Author Topic: Which way to space??  (Read 685 times)

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Offline Chieftain

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Which way to space??
« on: November 25, 2013, 08:40:23 AM »
http://www.washingtonpost.com/sf/national/2013/11/23/which-way-to-space/

Flights of fancy may launch the industry’s future



MOJAVE, CALIF. — The air is so clear the mountains in the distance look almost fake, as if added digitally. The desert floor is runway-flat, with a few Joshua trees popping up randomly, like lost cowboys. The dominant feature is the sky, preposterously vast, beckoning test pilots, rocketeers and would-be space travelers.

Chuck Yeager broke the sound barrier near here in 1947. Neil Armstrong flew rocket planes. Tom Wolfe immortalized the Antelope Valley’s hard-drinking, sky-shattering aviation pioneers in his book “The Right Stuff.” The place is chockablock with history — and yet it’s the future that everyone’s buzzing about.

DESTINATION UNKNOWN:

This is Part 3 of an occasional series on the future of NASA, the international space station, entrepreneurial space ventures, Mars exploration, planetary science and astronomy.

 

Part 1 -- NASA’s mission improbable.

 

Part 2 -- The skies. The limits.

To hear the dreamers tell it, this is the next Silicon Valley. The Mojave Air and Space Port is the spiritual heart of the industry that people call “New Space.”

Old Space (and this is still the dreamers talking) is slow, bureaucratic, government-directed, completely top-down. Old Space is NASA, cautious and halting, supervising every project down to the last thousand-dollar widget. Old Space is Boeing, Lockheed, Northrop Grumman. Old Space coasts on the glory of the Apollo era and isn’t entirely sure what to do next.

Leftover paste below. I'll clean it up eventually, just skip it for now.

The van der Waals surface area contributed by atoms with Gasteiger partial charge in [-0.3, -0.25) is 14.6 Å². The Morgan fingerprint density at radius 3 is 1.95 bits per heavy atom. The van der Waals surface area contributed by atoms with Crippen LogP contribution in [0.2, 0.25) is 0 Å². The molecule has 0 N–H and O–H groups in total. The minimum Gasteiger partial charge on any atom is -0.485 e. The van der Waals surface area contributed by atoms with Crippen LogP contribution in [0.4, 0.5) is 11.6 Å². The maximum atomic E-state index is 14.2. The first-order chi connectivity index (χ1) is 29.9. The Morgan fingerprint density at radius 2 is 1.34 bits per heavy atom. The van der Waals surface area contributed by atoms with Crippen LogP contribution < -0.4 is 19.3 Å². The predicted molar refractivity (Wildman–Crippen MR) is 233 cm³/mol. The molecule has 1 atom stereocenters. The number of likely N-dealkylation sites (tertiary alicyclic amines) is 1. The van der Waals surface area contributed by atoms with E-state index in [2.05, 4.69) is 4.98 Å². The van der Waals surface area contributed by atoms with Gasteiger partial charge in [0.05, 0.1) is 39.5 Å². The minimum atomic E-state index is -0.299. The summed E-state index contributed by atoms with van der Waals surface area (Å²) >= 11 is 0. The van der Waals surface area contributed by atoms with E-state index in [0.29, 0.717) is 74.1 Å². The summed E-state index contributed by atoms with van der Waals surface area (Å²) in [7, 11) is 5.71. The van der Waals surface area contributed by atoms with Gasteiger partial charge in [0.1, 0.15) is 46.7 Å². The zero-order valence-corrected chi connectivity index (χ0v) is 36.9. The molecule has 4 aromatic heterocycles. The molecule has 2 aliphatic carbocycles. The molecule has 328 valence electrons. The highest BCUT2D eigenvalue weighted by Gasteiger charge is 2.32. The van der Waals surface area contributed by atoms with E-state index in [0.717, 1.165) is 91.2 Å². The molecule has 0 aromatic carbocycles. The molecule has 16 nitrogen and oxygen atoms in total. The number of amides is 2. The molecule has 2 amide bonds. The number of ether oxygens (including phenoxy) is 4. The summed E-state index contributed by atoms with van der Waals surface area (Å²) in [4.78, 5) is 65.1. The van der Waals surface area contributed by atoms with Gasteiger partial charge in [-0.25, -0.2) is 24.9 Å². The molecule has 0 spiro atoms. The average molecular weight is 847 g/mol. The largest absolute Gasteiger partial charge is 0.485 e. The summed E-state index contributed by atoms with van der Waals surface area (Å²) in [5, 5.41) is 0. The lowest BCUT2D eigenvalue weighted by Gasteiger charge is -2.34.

New Space is the opposite of all that. It’s wild. It’s commercial, bootstrapping, imaginative, right up to the point of being (and this is no longer the dreamers talking) delusional.

Many of the New Space enterprises are still in the PowerPoint stage, with business models built around spaceships that haven’t yet gone to space. A bold attitude and good marketing aren’t enough to put a vehicle into orbit. The skeptics among the Old Space people will say to the upstarts: Where’s your rocket? How many times have you launched? Can you deliver reliably? Repeatedly? Safely? We put a man on the moon — what have you done?

**SCHNIPP**

Fascinating article that is well worth the read.  For certain our future in space lies well above Low Earth Orbit, and it won't be NASA that gets us beyond it....


Offline NavyCanDo

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Re: Which way to space??
« Reply #1 on: November 25, 2013, 02:12:21 PM »
If sombody would have told me in 1989 that before 2013 American would have to call  on Russia to get American's into space, I would have called them a damn liar. 
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Liberal_Spy

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Re: Which way to space??
« Reply #2 on: November 25, 2013, 02:28:39 PM »
Regardless of who leads us there, I am very much looking forward to the future of space exploration. Fusion, dark matter technology and nanotechnology will pave the way.

Offline olde north church

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Re: Which way to space??
« Reply #3 on: November 25, 2013, 04:20:09 PM »
It's all about priorities.  The drag of obamaphones or the future.
Why?  Well, because I'm a bastard, that's why.

Offline EC

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Re: Which way to space??
« Reply #4 on: November 25, 2013, 04:44:43 PM »
Quote
Which way to space??


Straight up. Just keep on going.
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Offline jmyrlefuller

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Re: Which way to space??
« Reply #5 on: November 25, 2013, 05:22:35 PM »

Straight up. Just keep on going.
Ah, but that pesky thing called gravity keeps pulling us back down!
"Just because people in positions of authority are stupid, it doesn’t mean you have to go along with it." —Arlo Guthrie

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Offline EC

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Re: Which way to space??
« Reply #6 on: November 25, 2013, 05:24:34 PM »
Ah, but that pesky thing called gravity keeps pulling us back down!

7 miles per second. Nothing can stop you then! :laugh: